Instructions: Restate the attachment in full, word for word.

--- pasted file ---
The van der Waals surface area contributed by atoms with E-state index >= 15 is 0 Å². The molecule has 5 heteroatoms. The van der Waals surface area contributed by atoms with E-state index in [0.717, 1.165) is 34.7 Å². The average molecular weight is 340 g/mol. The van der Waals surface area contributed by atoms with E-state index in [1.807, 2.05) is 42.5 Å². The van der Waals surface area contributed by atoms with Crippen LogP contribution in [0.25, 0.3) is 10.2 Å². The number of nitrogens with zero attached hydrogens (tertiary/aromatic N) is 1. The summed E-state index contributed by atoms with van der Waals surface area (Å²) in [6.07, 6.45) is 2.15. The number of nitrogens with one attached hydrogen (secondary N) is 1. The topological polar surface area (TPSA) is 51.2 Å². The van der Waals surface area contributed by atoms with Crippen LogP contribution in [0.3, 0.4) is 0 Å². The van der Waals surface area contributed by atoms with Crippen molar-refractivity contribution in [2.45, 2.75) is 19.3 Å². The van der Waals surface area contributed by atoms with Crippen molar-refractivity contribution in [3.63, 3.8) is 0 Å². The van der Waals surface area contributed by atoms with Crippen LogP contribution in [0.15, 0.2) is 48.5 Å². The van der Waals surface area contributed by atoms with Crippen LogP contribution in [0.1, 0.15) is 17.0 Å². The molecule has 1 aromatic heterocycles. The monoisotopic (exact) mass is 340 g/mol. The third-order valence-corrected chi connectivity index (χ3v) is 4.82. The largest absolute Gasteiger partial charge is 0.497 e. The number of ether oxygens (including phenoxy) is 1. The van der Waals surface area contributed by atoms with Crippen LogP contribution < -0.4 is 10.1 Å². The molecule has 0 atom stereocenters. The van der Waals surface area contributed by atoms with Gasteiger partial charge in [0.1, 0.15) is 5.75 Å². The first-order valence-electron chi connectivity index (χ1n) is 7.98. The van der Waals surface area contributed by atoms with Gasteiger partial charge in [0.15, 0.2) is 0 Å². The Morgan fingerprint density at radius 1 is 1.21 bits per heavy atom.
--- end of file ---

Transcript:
The van der Waals surface area contributed by atoms with E-state index >= 15 is 0 Å². The molecule has 5 heteroatoms. The van der Waals surface area contributed by atoms with E-state index in [0.717, 1.165) is 34.7 Å². The average molecular weight is 340 g/mol. The van der Waals surface area contributed by atoms with E-state index in [1.807, 2.05) is 42.5 Å². The van der Waals surface area contributed by atoms with Crippen LogP contribution in [0.25, 0.3) is 10.2 Å². The number of nitrogens with zero attached hydrogens (tertiary/aromatic N) is 1. The summed E-state index contributed by atoms with van der Waals surface area (Å²) in [6.07, 6.45) is 2.15. The number of nitrogens with one attached hydrogen (secondary N) is 1. The topological polar surface area (TPSA) is 51.2 Å². The van der Waals surface area contributed by atoms with Crippen LogP contribution in [0.3, 0.4) is 0 Å². The van der Waals surface area contributed by atoms with Crippen molar-refractivity contribution in [2.45, 2.75) is 19.3 Å². The van der Waals surface area contributed by atoms with Crippen molar-refractivity contribution in [3.63, 3.8) is 0 Å². The van der Waals surface area contributed by atoms with Crippen LogP contribution in [0.15, 0.2) is 48.5 Å². The van der Waals surface area contributed by atoms with Crippen LogP contribution in [0.1, 0.15) is 17.0 Å². The molecule has 1 aromatic heterocycles. The monoisotopic (exact) mass is 340 g/mol. The third-order valence-corrected chi connectivity index (χ3v) is 4.82. The largest absolute Gasteiger partial charge is 0.497 e. The number of ether oxygens (including phenoxy) is 1. The van der Waals surface area contributed by atoms with Crippen LogP contribution < -0.4 is 10.1 Å². The molecule has 0 atom stereocenters. The van der Waals surface area contributed by atoms with Gasteiger partial charge in [0.1, 0.15) is 5.75 Å². The first-order valence-electron chi connectivity index (χ1n) is 7.98. The van der Waals surface area contributed by atoms with Gasteiger partial charge in [0.15, 0.2) is 0 Å². The Morgan fingerprint density at radius 1 is 1.21 bits per heavy atom.